Guelph Junction Railway

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The Guelph Junction Railway is a shortline railway that is owned by the City of Guelph, Ontario, and serves the city's northwest industrial park.[1]

The railway was the first federally chartered railway in the Commonwealth of Nations to be owned by a municipality. It is one of only two in all of Canada, the other being the Greater Winnipeg Water District Railway in Manitoba.[2]

History[edit]

The railway was incorporated in 1884[3] by Guelph merchants because of the indifference of the Grand Trunk Railway, which was the only choice for freight since 1856. Competition was the only answer to high rates. These plans were expanded in 1887, when authorization was obtained to lay down a further line to the northwest of Guelph, originally with the intention of going to Goderich but eventually ending at Linwood.[4] The intention was to build tracks 15 miles (24 km) south to the CPR main line in Campbellville, Ontario. Construction began in May that year, and it opened on 20 August 1888. Rather than operate the link themselves, they leased it to the Canadian Pacific Railway[5] who offered twice daily passenger service as well as freight service. The City of Guelph was a majority (70 percent) owner and in November 1910 it acquired the rest of the stock from the merchants for sole ownership.

The Canadian Pacific Railway erected a passenger station and freight shed at Priory Square in Guelph, a location which is now the River Run Centre.[6][7]

In 1904, the Railway obtained authorization to construct branch lines from Linwood by way of Stratford to St. Marys and Clinton, and from Linwood to Listowel.[8] The Stratford branch was never constructed, while the Listowel branch opened in 1908.[9]

In December 1997, the Canadian Pacific Railway did not renew the lease with Guelph Junction Railway.[2] Undeterred, the city decided it would continue Guelph Junction Railway as an independent railway and contracted with Ontario Southland Railway (OSR) to provide the freight movement services, effective January 1, 1998. The Guelph Junction Railway, via OSR, provides customers with dual access service to the two major railways (CNR and CPR), which, along with good locally managed service, has increased traffic considerably. Much of the cargo is grain, plastics, chemicals, lumber, aggregates and other industrial products.[1]

Guelph and Goderich Railway[edit]

The Railway promoted an expansion of its operations through the incorporation of the Guelph and Goderich Railway in 1901,[10][9] which added a line extending 80 miles (130 km) from Guelph to Goderich that was completed in August 1907. The GJR was authorized to transfer its present northwest line to either the CPR or the G&G in order to further the project.[11] The whole line was leased to the CPR, which had also incurred the cost of building it, and it was vested in the CPR, and the company dissolved, in 1956.[12] It was in use until 1988 when it was abandoned by the CPR.[2]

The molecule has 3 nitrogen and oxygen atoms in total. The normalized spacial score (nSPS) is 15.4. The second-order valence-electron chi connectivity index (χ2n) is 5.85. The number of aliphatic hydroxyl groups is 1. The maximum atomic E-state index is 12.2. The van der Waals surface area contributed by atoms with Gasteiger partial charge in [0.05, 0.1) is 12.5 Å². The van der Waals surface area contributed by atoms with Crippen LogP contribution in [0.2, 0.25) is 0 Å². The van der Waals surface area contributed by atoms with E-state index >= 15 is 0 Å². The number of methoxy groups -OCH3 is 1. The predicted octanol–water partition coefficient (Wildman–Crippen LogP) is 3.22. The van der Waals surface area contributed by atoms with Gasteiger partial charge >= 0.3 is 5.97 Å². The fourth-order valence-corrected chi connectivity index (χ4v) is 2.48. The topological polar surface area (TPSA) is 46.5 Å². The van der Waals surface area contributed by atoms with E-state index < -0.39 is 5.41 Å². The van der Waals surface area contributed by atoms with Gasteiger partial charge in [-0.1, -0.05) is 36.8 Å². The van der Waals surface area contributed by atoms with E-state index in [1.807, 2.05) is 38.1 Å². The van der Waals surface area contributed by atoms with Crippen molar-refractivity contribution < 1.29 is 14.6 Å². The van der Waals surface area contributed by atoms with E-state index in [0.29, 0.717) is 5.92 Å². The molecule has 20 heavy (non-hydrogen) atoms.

Grand Junction Express[edit]

From summer 2008 to August 2011, a 4.5 hour passenger tour service travelled the entire Guelph Junction Railway track as the Grand Junction Express with its own 1950's vintage stainless steel cars. The service was owned by private individuals operating as Destiny Tours.[13][14]

References[edit]

  1. ^ a b "Guelph Junction Railway". City of Guelph. City of Guelph. 9 November 2015. Retrieved 27 December 2015. 
  2. ^ a b c "Canadian Pacific Railway - London Division Branch Lines". Old Time Trains. Old Time Trains. 2015. Retrieved 27 December 2015. 
  3. ^ S.C. 1884, c. 79
  4. ^ An Act respecting the Guelph Junction Railway Company, S.C. 1887, c. 59
  5. ^ An Act to confirm a lease made between the Guelph Junction Railway Company and the Canadian Pacific Railway Company; and for other purposes, S.C. 1891, c. 73
  6. ^ "About the GHRA". The Guelph Historical Railway Association. The Guelph Historical Railway Association. Retrieved 27 December 2015. 
  7. ^ Guelph Mercury (30 March 2009). "Rail transport is not just a thing of the past". Canadian Railway News. Canadian Railway News. Retrieved 27 December 2015. 
  8. ^ An Act respecting the Guelph Junction Railway Company, S.C. 1904, c. 82 |
  9. ^ a b "The Guelph & Goderich Railway". Train Web. Train Web. 31 December 1997. Retrieved 27 December 2015. 
  10. ^ An Act to incorporate the Guelph and Goderich Railway Company, S.C. 1904, c. 81
  11. ^ S.C. 1904, c. 82, s.3
  12. ^ Canadian Pacific Railway Company (Subsidiaries) Act, 1956, S.C. 1956, c. 55
  13. ^ "Permanent Tourist Train coming to Guelph!". GHRA News. The Guelph Historical Railway Association. 14 April 2008. Retrieved 27 December 2015. 
  14. ^ Saxon, Tony (14 August 2011). "Guelph Junction Express rides the rails for a last time". Guelph Mercury. Guelph, Ontario. Retrieved 27 December 2015. 

External links[edit]